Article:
Ballmer does Windows; Johnson joins Juniper

Ballmer does Windows; Johnson joins Juniper

Summary: Update: Microsoft had its annual management shakeup--these things tend to happen at the end of the fiscal year--and Kevin Johnson is leaving as head of the company's platform and services division. As a result, Johnson's unit is split into two--Windows and online services--and CEO Steve Ballmer becomes the primary advocate for Windows.


Update: Microsoft had its annual management shakeup--these things tend to happen at the end of the fiscal year--and Kevin Johnson is leaving as head of the company's platform and services division. As a result, Johnson's unit is split into two--Windows and online services--and CEO Steve Ballmer becomes the primary advocate for Windows.

The upshot: Ballmer will be the face of Windows and be accountable for its success or failure. Without Johnson, the guy who spearheaded the Yahoo takeover attempt,  the Windows middleman is removed.

And oh by the way if you want to run Microsoft's online business drop the software giant a note. Microsoft's reorg (Techmeme) is an interesting turn of events and there are some key threads to note:

  • According to the Wall Street Journal Johnson is going to lead Juniper Networks. As Om Malik notes Juniper is going to be interesting to watch. Update: This news is official. Juniper announced that Johnson is the new CEO. Scott Kriens will remain chairman (statement).
  • Mary Jo Foley says it's odd that Microsoft will have no Windows intermediary. Three vice presidents--Steven Sinofsky, Jon DeVaan and Bill Veghte--will run Windows/Windows Live and report to Ballmer. Ballmer will be the one with ultimate accountability for Windows and will make sure his three-headed management team works.
  • Ballmer in a memo outlined the company's challenges--Microsoft needs to be more Apple-ish and accept no Windows compromises, become a search leader and maintain its enterprise leadership. Ballmer's Windows quote says it all:

The success of Windows is our number one job. With SP1 and the work we've done with PC manufacturers and our software ecosystem, we've addressed device and application compatibility issues in Windows Vista. Now it's time to tell our story. In the weeks ahead, we'll launch a campaign to address any lingering doubts our customers may have about Windows Vista. And later this year, you'll see a more comprehensive effort to redefine the meaning and value of Windows for our customers.

It will be Ballmer's job to tell that Windows story. And ultimately Ballmer will be the guy who gets the glory and blame for future versions of Windows.

Topics: Operating Systems, Microsoft, Software, Windows

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  • Bad idea

    Ballmer is the CEO, he needs to address CEO issues, not be a front man for a sales pitch or narrow his focus to a single product.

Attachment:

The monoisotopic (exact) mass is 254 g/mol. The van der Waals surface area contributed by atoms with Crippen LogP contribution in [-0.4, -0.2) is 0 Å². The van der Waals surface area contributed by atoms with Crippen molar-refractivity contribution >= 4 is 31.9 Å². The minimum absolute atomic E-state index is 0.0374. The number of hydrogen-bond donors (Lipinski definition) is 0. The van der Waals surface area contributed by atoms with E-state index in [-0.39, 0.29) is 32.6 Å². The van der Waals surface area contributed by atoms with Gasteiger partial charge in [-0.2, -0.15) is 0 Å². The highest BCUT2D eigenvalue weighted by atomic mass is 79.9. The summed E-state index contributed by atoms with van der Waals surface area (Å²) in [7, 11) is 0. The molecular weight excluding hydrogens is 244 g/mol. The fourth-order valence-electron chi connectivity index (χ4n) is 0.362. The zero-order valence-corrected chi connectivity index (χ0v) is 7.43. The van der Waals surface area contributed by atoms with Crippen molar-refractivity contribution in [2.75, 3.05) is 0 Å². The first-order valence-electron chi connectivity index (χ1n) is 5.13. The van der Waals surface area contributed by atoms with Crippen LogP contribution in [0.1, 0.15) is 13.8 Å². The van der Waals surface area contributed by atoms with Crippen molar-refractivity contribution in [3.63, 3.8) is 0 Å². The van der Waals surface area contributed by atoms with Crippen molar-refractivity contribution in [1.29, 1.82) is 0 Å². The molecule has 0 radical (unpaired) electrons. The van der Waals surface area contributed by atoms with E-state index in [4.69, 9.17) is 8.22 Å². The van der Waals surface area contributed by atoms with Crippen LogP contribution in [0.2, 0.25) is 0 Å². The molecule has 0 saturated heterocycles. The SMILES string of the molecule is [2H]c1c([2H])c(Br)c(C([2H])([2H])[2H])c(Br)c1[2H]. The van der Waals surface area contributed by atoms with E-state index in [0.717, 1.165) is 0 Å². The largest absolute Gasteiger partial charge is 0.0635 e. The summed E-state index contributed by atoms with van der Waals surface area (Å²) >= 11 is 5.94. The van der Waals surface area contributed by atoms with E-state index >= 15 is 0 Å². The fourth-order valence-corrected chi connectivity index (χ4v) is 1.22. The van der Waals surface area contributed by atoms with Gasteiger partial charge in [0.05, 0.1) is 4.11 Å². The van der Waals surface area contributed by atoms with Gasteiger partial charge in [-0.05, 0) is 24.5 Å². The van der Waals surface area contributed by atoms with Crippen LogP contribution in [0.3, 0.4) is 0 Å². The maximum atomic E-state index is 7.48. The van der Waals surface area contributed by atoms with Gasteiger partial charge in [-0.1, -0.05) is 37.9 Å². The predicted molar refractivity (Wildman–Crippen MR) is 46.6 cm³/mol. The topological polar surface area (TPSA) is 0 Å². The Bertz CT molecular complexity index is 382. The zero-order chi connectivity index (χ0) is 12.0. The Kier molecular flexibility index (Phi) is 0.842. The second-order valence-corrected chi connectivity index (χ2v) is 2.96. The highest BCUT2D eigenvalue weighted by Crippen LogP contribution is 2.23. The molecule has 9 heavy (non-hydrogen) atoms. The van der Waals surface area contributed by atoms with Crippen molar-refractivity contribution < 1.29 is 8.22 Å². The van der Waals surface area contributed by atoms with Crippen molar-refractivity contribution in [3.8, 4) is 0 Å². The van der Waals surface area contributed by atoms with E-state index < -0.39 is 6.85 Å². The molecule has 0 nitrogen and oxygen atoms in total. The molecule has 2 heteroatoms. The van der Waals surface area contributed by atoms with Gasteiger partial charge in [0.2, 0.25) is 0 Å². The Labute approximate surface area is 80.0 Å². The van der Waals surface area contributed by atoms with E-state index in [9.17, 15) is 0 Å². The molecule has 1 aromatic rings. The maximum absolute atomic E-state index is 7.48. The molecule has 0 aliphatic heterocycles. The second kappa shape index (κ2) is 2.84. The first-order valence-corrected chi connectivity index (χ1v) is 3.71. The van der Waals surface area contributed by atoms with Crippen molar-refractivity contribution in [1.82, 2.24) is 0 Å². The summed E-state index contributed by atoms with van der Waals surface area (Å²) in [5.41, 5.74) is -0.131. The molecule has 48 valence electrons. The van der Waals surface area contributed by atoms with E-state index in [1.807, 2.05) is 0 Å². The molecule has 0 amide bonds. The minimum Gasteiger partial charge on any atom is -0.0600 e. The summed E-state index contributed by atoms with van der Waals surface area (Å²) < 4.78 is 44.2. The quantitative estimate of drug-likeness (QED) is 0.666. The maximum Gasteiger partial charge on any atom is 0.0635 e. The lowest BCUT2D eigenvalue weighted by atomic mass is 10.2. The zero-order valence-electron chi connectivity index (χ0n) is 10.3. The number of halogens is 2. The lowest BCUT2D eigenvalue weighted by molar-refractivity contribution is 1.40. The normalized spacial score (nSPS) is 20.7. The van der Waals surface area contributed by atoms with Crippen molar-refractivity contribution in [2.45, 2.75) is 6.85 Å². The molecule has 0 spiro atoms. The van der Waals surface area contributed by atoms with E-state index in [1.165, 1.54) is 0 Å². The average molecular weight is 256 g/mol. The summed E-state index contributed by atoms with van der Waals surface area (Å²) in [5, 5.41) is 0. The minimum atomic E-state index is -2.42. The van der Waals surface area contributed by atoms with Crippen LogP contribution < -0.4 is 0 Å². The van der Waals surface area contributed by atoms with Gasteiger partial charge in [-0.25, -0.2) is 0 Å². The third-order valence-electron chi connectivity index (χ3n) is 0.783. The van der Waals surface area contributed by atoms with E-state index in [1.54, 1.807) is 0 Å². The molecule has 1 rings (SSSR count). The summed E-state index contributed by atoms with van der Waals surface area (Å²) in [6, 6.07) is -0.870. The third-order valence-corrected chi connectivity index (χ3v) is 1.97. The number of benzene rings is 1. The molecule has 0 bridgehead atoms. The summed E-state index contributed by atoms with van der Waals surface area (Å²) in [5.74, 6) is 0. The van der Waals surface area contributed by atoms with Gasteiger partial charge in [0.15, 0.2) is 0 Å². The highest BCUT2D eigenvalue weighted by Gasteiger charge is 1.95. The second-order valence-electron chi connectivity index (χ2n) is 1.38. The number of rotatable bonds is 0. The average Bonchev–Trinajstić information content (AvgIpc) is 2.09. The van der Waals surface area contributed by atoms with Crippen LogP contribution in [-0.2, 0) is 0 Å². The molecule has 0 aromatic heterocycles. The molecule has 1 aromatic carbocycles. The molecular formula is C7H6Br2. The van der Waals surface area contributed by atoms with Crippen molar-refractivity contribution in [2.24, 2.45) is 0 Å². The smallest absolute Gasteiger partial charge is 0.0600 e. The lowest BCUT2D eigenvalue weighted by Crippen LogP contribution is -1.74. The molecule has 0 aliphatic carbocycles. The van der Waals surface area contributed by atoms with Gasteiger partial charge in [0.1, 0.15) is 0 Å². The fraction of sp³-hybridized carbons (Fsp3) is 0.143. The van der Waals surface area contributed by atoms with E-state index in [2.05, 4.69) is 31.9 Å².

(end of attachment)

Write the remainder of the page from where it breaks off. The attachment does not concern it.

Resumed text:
• Also.....

      Is he really the "face" you want for Vista? Let's be honest
      here Balmer is not loaded with charisma or well anything that
      makes one want to buy from him. Stay away from him
      maybe but buy? heh heh heh

      Just saying.....

      Pagan jim
      James Quinn
  • Ballmer IS Windows

    Well, given his background in marketing and sales, it almost seems as though this is what he should do. Many other CEOs become the 'face of the franchise', so this isn't much different.
    • That says it all....."Balmer IS Windows" :P

      Pagan jim
      James Quinn
  • RE: Ballmer does Windows; Johnson joins Juniper

    Excellent move. What could be better than one whole Microsoft? Two Microsofts! This split will enable them to focus more on each individual component that makes up the Microsoft stratosphere. With the increased focus we will see an improved Windows platform and a greater Microsoft online presence. Both are going to bring enhancements that will have the competition running scared. Things are looking good for Microsoft. Good things are coming.
    Loverock Davidson
    • Heh...

      Good one...
  • RE: Ballmer does Windows; CASE CLOSED

    BusinessWeek: What can we learn from Apple's struggle to
    innovate during the decade before you returned in 1997?
    Steve Jobs: Apple had a monopoly on the graphical user
    interface for almost 10 years. That's a long time. And how
    are monopolies lost? Think about it. Some very good
    product people invent some very good products, and the
    company achieves a monopoly. But after that, the product
    people aren't the ones that drive the company forward
    anymore. It's the marketing guys or the ones who expand
    the business into Latin America or whatever. Because
    what's the point of focusing on making the product even
    better when the only company you can take business from
    is yourself? So a different group of people start to move
    up. And who usually ends up running the show? The sales
    guy... Then one day, the monopoly expires for whatever
    reason. But by then the best product people have left, or
    they're no longer listened to. And so the company goes
    through this tumultuous time, and it either survives or it

    BusinessWeek: Is this common in the industry?